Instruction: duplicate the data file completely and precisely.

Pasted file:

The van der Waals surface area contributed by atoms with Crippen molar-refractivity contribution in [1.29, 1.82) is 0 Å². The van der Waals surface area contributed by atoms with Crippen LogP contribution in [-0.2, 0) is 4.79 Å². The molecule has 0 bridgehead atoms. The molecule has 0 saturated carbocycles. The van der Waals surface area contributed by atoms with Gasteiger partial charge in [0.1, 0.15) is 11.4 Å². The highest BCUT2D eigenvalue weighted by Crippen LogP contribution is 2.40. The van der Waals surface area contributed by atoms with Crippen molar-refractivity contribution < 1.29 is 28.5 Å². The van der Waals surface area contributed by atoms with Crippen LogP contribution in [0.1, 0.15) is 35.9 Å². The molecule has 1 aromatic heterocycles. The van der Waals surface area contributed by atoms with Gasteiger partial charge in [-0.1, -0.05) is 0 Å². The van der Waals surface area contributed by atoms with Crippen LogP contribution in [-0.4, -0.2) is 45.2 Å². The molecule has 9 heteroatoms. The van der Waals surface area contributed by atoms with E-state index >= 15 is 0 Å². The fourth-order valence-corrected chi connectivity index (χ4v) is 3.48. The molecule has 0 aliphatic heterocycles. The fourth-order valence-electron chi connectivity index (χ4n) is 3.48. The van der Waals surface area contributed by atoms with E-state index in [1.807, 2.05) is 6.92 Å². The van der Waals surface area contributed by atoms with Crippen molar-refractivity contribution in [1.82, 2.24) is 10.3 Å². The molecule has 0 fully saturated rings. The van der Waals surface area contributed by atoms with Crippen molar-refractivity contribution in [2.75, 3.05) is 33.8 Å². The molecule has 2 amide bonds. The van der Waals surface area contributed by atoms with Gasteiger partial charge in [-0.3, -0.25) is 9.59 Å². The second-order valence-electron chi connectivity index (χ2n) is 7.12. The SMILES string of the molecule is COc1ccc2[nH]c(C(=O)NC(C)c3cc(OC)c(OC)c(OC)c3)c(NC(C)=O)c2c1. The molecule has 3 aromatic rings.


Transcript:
The van der Waals surface area contributed by atoms with Crippen molar-refractivity contribution in [1.29, 1.82) is 0 Å². The van der Waals surface area contributed by atoms with Crippen LogP contribution in [-0.2, 0) is 4.79 Å². The molecule has 0 bridgehead atoms. The molecule has 0 saturated carbocycles. The van der Waals surface area contributed by atoms with Gasteiger partial charge in [0.1, 0.15) is 11.4 Å². The highest BCUT2D eigenvalue weighted by Crippen LogP contribution is 2.40. The van der Waals surface area contributed by atoms with Crippen molar-refractivity contribution < 1.29 is 28.5 Å². The van der Waals surface area contributed by atoms with Crippen LogP contribution in [0.1, 0.15) is 35.9 Å². The molecule has 1 aromatic heterocycles. The van der Waals surface area contributed by atoms with Gasteiger partial charge in [-0.1, -0.05) is 0 Å². The van der Waals surface area contributed by atoms with Crippen LogP contribution in [-0.4, -0.2) is 45.2 Å². The molecule has 9 heteroatoms. The van der Waals surface area contributed by atoms with E-state index >= 15 is 0 Å². The fourth-order valence-corrected chi connectivity index (χ4v) is 3.48. The molecule has 0 aliphatic heterocycles. The fourth-order valence-electron chi connectivity index (χ4n) is 3.48. The van der Waals surface area contributed by atoms with E-state index in [1.807, 2.05) is 6.92 Å². The van der Waals surface area contributed by atoms with Crippen molar-refractivity contribution in [1.82, 2.24) is 10.3 Å². The molecule has 0 fully saturated rings. The van der Waals surface area contributed by atoms with Crippen molar-refractivity contribution in [2.75, 3.05) is 33.8 Å². The molecule has 2 amide bonds. The van der Waals surface area contributed by atoms with Gasteiger partial charge in [-0.3, -0.25) is 9.59 Å². The second-order valence-electron chi connectivity index (χ2n) is 7.12. The SMILES string of the molecule is COc1ccc2[nH]c(C(=O)NC(C)c3cc(OC)c(OC)c(OC)c3)c(NC(C)=O)c2c1. The molecule has 3 aromatic rings.